Massive Tuesday Notebook

CLEMSON – In the course of three weeks, the Clemson football team has gone from having the most prolific scoring attack in the nation to one where fans, players and media are asking if it's too conservative.

Monday night, Tigers head coach Tommy Bowden he didn't think the offensive play calling was conservative at all. Tuesday night, offensive coordinator Rob Spence took those same thoughts to an entirely new level.

"If you ask, most people probably think that I wasn't conservative enough and should have run the ball more … run it differently and run it more," he said. "There's a lot of schools of thought. I'm sure there's about 80,000 opinions on that. … I did the best I could given the situations that we were presented with."

Nonetheless, it is a fact that Clemson hasn't scored a touchdown in the last seven quarters and just one over the last 127 minutes of play.

Red zone problems are all of a sudden an issue with the Tigers offense, which has one of the best running games in the country.

"I really don't have an explanation," Spence said of the recent woes. "I really don't know. I think that's just the way it goes occasionally. You hit slumps. You just got to keep plugging away and keep attacking and keep doing things that you know and believe in."

When asked if he thought it was comical that he is being questioned about the conservatism on offense much in the same fashion as he was last year, Spence didn't crack a smile.

"If you want to come in sit in my chair for a couple of days, you wouldn't be laughing too hard," he said. "I hate to use the term ‘coincidence,' but it's part of coaching offense. You're not going to be super every single week. It demands a lot of detail, a lot of attention, a lot of skill working together and a lot of timing and sometimes that escapes you."

Shaky confidence
For the first time, a member of the coaching staff admitted that senior quarterback Will Proctor's confidence was shaken pretty hard after the Virginia Tech game, which likely contributed to his substandard performance in the first half against Maryland.

"I think when you play any kind of sport and you go through a dry spell, I think the confidence becomes an issue," Spence said. "It becomes an issue for anybody in anything that you do when you don't experience success. You have to be able to work through that.

"After you've played a long time and played through those moments, you understand that you're going to get through it and that you're going to achieve the things that you dreamed of and hoped for. But that takes experiences. That's where Charlie had been through some of those things and this is the first occasion that Will has had to experience anything like that."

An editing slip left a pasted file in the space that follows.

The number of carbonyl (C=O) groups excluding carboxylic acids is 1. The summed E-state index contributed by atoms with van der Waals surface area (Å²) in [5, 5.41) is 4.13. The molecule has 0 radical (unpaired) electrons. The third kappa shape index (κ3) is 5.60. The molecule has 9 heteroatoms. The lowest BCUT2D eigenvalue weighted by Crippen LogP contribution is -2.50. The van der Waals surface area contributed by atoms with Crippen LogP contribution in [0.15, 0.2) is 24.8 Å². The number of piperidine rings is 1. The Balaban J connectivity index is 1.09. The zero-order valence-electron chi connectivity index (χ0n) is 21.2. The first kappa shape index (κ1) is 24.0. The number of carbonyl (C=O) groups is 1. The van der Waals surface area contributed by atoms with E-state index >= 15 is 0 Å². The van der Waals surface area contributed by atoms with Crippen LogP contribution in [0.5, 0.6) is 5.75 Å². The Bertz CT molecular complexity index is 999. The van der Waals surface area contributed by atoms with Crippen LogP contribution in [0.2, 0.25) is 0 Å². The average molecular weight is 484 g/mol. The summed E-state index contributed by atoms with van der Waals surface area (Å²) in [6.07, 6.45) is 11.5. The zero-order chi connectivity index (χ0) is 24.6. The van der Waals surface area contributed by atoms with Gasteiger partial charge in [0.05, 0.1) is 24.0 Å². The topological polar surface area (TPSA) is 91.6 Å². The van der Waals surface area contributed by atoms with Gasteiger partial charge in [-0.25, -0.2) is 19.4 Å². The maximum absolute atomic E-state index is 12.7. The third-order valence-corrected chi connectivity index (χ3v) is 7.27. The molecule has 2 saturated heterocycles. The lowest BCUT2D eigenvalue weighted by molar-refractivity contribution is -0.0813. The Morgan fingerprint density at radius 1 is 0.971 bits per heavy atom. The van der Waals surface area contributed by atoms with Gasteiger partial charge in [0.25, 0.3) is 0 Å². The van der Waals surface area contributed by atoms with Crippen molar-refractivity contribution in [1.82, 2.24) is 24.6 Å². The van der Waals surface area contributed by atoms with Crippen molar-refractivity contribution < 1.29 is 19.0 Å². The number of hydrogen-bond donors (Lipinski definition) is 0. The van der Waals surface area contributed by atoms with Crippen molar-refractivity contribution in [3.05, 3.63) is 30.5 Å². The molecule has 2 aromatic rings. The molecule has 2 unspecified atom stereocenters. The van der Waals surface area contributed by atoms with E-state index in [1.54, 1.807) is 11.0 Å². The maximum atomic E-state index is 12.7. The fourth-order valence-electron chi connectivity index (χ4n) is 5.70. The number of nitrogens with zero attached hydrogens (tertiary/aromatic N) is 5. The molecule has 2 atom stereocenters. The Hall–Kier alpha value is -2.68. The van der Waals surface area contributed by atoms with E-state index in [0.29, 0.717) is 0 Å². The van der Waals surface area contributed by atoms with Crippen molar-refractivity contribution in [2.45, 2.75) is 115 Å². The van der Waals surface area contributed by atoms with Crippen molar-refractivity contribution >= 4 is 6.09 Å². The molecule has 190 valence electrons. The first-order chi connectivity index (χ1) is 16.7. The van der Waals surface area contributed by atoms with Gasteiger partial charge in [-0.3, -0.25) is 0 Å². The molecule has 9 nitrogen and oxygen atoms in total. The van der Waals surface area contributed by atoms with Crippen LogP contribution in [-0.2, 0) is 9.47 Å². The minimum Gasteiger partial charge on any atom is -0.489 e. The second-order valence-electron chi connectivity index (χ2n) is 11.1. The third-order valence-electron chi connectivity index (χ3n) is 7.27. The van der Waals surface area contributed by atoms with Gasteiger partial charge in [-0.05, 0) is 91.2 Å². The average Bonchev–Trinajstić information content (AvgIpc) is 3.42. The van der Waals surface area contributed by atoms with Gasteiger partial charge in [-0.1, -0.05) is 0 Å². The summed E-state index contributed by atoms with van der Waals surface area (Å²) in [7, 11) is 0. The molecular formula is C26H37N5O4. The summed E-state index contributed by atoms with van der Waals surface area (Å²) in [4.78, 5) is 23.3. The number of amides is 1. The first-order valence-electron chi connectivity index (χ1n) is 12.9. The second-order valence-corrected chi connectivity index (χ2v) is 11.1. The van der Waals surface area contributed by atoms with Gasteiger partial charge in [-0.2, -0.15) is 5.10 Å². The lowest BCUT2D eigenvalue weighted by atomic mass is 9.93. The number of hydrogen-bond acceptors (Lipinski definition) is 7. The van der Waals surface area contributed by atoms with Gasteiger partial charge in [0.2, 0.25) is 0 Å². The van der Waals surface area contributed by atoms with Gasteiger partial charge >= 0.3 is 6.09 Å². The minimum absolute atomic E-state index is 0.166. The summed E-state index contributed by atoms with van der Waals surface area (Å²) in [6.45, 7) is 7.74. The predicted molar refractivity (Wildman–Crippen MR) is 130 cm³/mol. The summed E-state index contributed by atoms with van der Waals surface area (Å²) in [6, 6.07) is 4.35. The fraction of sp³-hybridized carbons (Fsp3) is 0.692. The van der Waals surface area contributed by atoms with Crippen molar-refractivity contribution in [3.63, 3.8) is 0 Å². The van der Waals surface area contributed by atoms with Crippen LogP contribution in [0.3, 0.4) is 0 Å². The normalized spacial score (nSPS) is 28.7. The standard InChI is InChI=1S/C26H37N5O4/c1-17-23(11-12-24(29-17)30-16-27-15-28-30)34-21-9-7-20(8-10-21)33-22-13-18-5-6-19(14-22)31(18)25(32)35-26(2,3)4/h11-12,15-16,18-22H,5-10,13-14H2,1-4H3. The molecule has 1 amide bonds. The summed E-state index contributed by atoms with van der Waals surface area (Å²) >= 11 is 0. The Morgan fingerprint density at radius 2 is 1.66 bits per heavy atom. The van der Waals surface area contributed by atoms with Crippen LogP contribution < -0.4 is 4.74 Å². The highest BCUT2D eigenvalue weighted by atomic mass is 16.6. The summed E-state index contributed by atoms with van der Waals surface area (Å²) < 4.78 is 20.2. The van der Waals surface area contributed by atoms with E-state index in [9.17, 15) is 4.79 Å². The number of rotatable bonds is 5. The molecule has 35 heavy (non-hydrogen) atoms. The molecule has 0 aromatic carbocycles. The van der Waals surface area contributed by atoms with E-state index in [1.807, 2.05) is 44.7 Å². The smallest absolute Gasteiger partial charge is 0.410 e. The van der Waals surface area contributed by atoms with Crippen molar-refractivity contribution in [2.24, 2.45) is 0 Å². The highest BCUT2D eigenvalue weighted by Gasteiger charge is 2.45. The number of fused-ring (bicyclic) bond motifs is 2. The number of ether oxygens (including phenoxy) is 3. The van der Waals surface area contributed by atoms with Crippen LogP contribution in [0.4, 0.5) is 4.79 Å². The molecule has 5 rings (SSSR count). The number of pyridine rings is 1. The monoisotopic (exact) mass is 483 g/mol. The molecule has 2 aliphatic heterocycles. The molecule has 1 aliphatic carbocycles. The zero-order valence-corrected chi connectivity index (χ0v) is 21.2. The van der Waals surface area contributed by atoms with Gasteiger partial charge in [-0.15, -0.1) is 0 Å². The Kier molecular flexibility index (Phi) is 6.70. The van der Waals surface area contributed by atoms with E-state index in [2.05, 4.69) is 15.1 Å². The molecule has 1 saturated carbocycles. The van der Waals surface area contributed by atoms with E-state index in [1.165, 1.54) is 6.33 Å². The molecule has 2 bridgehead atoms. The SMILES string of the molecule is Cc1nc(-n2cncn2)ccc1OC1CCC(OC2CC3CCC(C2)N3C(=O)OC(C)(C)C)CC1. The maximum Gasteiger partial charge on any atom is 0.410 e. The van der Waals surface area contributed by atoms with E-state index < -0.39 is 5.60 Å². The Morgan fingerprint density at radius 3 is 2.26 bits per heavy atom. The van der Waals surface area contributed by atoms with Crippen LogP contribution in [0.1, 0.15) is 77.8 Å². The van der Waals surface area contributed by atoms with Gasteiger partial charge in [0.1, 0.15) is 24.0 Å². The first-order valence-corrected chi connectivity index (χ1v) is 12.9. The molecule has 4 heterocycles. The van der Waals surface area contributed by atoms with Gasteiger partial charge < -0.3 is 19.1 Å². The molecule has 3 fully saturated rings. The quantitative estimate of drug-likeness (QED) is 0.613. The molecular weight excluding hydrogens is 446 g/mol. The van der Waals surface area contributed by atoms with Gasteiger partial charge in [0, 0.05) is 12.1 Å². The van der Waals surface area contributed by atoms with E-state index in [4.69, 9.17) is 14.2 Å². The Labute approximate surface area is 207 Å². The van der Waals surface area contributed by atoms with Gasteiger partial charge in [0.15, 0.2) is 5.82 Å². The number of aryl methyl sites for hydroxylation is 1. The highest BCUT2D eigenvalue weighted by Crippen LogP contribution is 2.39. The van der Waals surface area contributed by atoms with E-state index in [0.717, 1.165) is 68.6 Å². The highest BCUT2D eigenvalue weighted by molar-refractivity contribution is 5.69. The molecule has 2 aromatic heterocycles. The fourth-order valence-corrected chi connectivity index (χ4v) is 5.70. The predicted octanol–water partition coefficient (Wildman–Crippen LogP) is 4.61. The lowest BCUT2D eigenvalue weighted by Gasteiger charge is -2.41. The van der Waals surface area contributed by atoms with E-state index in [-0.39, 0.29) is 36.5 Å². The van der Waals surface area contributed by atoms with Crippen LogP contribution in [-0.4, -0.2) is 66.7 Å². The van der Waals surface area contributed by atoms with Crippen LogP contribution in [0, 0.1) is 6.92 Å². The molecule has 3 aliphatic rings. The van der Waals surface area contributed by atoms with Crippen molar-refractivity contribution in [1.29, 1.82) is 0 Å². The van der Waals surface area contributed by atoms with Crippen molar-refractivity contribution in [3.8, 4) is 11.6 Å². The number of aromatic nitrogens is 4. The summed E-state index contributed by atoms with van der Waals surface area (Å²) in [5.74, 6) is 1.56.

Since the Virginia Tech game, Spence has gone back to basics with Proctor. Over the last two weeks, the two have worked a bunch on Proctor's footwork in dropping back and in how he plants his feet when throwing. Spence called them "basic fundamentals."

The way Proctor played play in the second half on Saturday should spring new life into him for this week, Spence said. He was real pleased with the way Proctor handled ran the offense.

Spence said that his own confidence is Proctor has never swayed and that he never thought about putting in backup Cullen Harper to try and spark the offense.

"Cullen is going to be an outstanding football player, but Will is still our quarterback," Spence said. "There haven't been any thoughts to that extent and it has nothing to do with Cullen. It's just my belief in Will Proctor. I'll tell you right now that I believe in Cullen. I believe in all of them. I have some excellent prospects at quarterback, but I have a strong belief in who's leading our team right now."

Eating their own
As he walked off the field Saturday afternoon after Maryland had just won the game on a last-second field goal, Vic Koenning got peppered with insults and vulgarity by angry Clemson fans.

If that wasn't bad enough, Koenning said that he received a phone call from a Tigers fan and complete stranger Monday night to tell him how to improve the defense and be ready for South Carolina.

"I had a guy last night with an 803 area code – I don't know how he got my cell phone (number) – called and (left a message saying) do this and move Gaines around and South Carolina does this and South Carolina does that," Koenning said "Then he said, ‘Good luck in searching for a new job.'

"I called it right back and he didn't answer (and left a message). I said that it was good advice about South Carolina and that we do move Gaines around. He's about 55 percent to the field and about 45 percent to the boundry. I told him that we're seventh in total defense and we can get better, but whatever is going to happen is going to happen."

Koenning was then asked if the stranger had been mean or belligerent in his message.

"It was nothing like what I got called walking off the field," he said. "But that's part of it. Those people are frustrated and they're upset. I know (Tommy Bowden) is hurting and I know I'm hurting and I know our players are hurting."

He was then asked if the insults were directed only at him or if there was also yelling at the player, as well as what were some of the insults.

"I just happened to hear the ones that had ‘Koenning' attached to them," he said. "You can't put them in the paper. They weren't probably any worse than what my dad called me growing up sometimes."

Koenning said that was the first time Tiger fans had done that in Death Valley. He then added that after the Wake Forest loss last year that he received tons of emails and phone calls from Clemson fans showing their displeasure.

Spence was asked if he heard any insults hurled his way.

"I only heard the pounding of my heart and the disappointment that I felt inside," he said. "That's what I heard and that's what I felt." Top Stories